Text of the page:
Edgar Moreau (Cello), Les Forces Majeures, Raphael Merlin (Conductor), Erato
It isn’t often (in fact I rather doubt it has ever happened before) that this reviewer has been able to say completely honestly that “That cello concerto caused me to laugh out loud!”. But that is exactly what happened on this disc with the second featured concerto on this disc that features two boldly unconventional works, each featuring a somewhat anarchic sense of humour.
First up, we have the Concerto Militaire for cello and orchestra by German born French composer Jacques Offenbach. This piece has something of a chequered history. Written for the composer to perform himself, it shows that Offenbach was a virtuoso cellist of extraordinary ability. The composer’s own performance of the piece is documented (though it is unknown if he ever personally performed the epic final movement), but after his death, it fell into obscurity. When rediscovered by the composer’s grandson, an edition was prepared, cutting much of the material deemed too difficult to play, resulting in a performing edition that was seen as ill conceived and incomplete. The performance of that edition would take around 30 minutes and the complete score, which was subsequently reassembled lasts nearly three quarters of an hour to give an idea of just how much material was jettisoned.
Fortunately, the full version has been recorded more than once, but it is a treat to hear this recent recording. Undoubtedly one of the most difficult cello concertos in the canon, it takes a musician of considerable virtuosity. Thankfully we have Edgar Moreau coming to the rescue here, who at the age of 24 has quickly established himself as a prodigious performer, winning prestigious prizes around the world. The piece opens with a somewhat militaristic dotted rhythm, but it is clear from the outset that this will be a relatively light hearted work. A considerable movement lasting 15 minutes, it juxtaposes upbeat jaunty march-like rhythms with episodes tinge with melancholy, but concluding in a decidedly sunny and showy climax. The central movement pushes the aforementioned melancholy to the forefront with a beautifully melodious Andante. The music never reaches any level of profundity here, but neither does it aim to: it seems this is music designed to please rather than inspire. The final movement is colossal. At nearly 20 minutes in length, the energy is clear from the start, the cellist required to play rapid fire cross string chords with extensive double stopping. A brief respite is offered about a third of the way through, before the lightning speed main idea of the final movement returns, making extreme demands on the instrumentalist playing large passages of the material in the uppermost registers of the cello. It is a highly impressive work that really does come with a “wow” factor.
Most will know the name of Friedrich Gulda thanks to his authoritative interpretations of Mozart and Beethoven piano sonatas and concertos, which are still held in high esteem. A fine classical pianist, what is less well known about Gulda is that he also produced a large amount of jazz, blues and rock influenced light music works as a composer. It includes numerous works for jazz band and orchestra, a host of solo piano pieces (including a brilliant set of etudes called Piano Play) and 2 piano concertos in jazz style. The Concerto for Cello, Wind Wind Ensemble and Band is a piece I’ve seen in videos of live performances, but this is the first commercial CD recording I’ve found of the work and about time too. Little will prepare the listener for just how eccentric and eclectic this piece is. The cello opens with a lively theme, immediately repeated by the whole ensemble followed by, of all things, the entry of a rock band in which drum kit and electric guitar are prominent. This theme is alternated with a neoclassical one in which the wind ensemble are more prominent. The second movement, in a simple A-B-A structure is all the more curious. The brass section is particularly prominent here, opening with a tune that seems influenced by American folk hymns. The harmony is extremely simple- bland in fact- which seems used to comment ironically on the previous movement. The B section, a complete non-sequitur re-asserts the Mozartian pastiche style of the neoclassical passage in the previous movement. An extended cadenza follows (a movement in its own right) allowing Moreau to improvise and demonstrate his virtuosity once again (I have, however, seen even wilder improvisations than Moreau’s in a performance viewable online!). The cello and guitar are prominent for the next section (the electric instrument swapped for an acoustic guitar) for a dainty minuet, which nods to classicism, but also to earlier baroque dance music, the guitar sounding at times almost lute-like. The final movement can only be described as insane and hilarious. Marked Alla Marcia, the ensemble begins by imitating a marching band with a heavy “OOM-PAH” in the tuba part. The cello repeats the theme, but in rapid semiquavers and then eventually plays a more melancholy theme by way of contrast. Mid way through the movement, this gives way to the cello and percussion with muted brass seemingly imitating a train running along the tracks hooting its horn. The main theme returns, this time voiced in clarinets and lower brass sounding not dissimilar to a German beer hall band, then transforming into a Mariachi ensemble (I kid you not!). It is brought to it’s ridiculous conclusion in a manner very similar to Offenbach’s overture to Orphée aux Enfers– a winning entry in any programme.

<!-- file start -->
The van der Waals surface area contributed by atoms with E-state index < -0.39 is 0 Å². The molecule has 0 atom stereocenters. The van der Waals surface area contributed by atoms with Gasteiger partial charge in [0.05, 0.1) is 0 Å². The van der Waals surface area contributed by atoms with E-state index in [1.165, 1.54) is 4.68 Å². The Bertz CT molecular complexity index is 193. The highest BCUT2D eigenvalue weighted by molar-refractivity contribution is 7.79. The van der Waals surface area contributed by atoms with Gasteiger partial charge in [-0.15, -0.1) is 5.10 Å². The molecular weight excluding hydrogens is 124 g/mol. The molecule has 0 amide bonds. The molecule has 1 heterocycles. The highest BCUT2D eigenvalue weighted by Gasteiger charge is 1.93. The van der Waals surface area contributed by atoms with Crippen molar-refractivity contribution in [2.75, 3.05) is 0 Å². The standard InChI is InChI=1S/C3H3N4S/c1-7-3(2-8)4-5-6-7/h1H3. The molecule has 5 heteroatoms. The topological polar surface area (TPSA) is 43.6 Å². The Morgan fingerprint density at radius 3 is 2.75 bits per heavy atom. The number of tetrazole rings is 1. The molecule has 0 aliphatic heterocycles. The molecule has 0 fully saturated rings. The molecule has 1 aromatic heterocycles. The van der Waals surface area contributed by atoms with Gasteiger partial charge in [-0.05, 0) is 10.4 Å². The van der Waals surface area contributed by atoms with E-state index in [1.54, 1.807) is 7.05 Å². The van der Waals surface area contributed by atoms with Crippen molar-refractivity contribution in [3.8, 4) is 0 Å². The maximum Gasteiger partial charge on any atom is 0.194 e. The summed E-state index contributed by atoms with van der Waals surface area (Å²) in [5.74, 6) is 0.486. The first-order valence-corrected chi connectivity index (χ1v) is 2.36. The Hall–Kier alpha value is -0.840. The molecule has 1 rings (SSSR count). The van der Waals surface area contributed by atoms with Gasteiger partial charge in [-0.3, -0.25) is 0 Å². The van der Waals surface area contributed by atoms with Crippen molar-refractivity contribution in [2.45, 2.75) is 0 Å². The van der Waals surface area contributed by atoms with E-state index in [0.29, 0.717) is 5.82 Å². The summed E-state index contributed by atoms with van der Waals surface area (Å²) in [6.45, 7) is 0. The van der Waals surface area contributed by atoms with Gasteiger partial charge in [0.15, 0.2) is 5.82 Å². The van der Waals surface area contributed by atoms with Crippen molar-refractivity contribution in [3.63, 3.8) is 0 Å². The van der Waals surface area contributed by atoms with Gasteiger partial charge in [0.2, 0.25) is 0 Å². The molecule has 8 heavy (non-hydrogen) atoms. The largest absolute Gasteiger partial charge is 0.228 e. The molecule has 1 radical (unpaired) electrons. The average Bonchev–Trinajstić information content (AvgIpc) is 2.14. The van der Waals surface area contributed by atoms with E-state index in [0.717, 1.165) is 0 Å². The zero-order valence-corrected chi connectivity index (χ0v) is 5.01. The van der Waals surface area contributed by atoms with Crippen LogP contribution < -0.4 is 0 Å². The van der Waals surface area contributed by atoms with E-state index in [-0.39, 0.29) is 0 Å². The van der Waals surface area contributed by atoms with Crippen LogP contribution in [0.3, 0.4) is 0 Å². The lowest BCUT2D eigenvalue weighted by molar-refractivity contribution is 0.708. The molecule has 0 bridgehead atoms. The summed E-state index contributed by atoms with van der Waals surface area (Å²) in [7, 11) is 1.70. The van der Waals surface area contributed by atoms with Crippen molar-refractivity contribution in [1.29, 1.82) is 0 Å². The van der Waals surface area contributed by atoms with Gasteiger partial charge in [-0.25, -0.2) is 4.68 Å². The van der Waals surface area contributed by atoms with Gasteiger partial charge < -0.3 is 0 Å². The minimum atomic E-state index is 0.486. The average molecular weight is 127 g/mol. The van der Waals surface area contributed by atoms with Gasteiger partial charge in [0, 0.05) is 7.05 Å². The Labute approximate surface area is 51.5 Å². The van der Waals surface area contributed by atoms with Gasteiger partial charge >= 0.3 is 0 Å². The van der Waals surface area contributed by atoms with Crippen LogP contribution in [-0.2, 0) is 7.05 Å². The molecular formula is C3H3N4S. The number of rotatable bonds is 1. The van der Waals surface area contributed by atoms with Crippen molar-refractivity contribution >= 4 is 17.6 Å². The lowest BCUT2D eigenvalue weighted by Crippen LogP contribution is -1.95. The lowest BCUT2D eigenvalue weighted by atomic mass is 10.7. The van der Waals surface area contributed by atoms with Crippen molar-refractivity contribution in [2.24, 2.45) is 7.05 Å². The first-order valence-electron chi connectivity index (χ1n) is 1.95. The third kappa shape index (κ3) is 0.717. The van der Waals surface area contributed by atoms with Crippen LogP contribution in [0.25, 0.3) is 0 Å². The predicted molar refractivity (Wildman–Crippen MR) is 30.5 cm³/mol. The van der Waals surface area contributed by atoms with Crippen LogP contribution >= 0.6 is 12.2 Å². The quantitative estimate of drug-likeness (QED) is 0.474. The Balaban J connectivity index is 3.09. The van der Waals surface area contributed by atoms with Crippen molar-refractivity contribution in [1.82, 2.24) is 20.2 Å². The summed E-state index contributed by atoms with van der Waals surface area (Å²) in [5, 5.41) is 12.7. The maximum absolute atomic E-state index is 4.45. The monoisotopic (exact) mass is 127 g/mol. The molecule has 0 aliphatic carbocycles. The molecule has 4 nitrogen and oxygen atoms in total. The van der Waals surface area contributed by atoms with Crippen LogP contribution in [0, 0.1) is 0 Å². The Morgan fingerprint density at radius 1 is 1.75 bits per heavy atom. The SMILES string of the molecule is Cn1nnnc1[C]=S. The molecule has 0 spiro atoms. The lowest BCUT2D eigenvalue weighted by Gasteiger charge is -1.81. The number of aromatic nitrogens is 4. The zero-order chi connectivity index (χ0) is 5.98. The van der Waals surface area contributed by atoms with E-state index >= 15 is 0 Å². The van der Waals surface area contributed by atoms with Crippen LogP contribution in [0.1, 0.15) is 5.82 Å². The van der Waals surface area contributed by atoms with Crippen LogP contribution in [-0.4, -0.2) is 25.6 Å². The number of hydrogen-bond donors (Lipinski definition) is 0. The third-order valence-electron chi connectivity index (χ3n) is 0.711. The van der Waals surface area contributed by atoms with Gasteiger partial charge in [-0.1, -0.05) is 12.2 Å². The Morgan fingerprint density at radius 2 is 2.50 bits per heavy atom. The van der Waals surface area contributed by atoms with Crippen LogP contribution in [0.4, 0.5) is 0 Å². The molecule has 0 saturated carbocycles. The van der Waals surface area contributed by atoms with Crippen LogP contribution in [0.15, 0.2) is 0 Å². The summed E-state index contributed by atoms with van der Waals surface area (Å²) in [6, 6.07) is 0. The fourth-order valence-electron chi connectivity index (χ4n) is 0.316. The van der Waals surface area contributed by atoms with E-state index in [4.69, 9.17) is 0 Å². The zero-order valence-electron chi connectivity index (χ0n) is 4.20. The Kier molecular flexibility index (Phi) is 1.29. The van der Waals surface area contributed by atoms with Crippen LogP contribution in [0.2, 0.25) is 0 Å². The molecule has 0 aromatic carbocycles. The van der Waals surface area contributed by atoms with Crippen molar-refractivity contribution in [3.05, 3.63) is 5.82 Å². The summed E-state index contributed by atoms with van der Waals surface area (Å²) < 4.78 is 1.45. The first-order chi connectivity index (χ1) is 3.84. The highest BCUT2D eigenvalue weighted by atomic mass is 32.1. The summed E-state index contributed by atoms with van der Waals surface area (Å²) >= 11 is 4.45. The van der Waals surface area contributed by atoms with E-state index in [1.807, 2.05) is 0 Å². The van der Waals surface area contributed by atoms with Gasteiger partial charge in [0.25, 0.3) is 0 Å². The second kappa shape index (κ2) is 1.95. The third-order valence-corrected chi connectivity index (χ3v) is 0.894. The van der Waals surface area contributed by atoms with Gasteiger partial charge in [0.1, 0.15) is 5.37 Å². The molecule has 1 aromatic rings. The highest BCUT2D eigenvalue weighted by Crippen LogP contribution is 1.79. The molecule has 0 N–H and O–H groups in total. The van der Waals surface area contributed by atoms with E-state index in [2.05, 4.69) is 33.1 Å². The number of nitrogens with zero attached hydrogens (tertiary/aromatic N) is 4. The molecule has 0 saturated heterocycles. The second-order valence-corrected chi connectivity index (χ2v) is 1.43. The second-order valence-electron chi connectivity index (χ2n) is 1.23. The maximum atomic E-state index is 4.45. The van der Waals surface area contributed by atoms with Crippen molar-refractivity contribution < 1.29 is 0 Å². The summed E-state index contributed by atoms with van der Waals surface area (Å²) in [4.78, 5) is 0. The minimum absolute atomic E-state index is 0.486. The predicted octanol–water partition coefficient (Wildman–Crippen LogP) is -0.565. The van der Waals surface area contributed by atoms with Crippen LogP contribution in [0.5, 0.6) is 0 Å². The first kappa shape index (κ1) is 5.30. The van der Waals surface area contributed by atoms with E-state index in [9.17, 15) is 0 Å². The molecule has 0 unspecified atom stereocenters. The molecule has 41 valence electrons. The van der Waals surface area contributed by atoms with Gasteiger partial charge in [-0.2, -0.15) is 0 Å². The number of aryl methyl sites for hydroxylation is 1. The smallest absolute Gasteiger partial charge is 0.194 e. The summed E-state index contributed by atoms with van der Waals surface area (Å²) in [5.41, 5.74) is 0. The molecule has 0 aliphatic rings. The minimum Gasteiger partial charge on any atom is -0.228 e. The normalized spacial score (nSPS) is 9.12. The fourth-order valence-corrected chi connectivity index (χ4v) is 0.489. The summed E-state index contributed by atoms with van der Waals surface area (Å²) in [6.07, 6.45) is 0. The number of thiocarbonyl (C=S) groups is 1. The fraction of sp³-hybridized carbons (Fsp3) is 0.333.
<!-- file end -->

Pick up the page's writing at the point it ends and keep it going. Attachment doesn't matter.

This is undoubtedly worth your time- a recording full of zest and humour and, crucially, performed by musicians who clearly love what they are doing. My only qualm is that the cello seems a little too closely mic’d in the Gulda at times, but it is a minor issue at most. Heartily recommended if you need a good laugh with some quality music!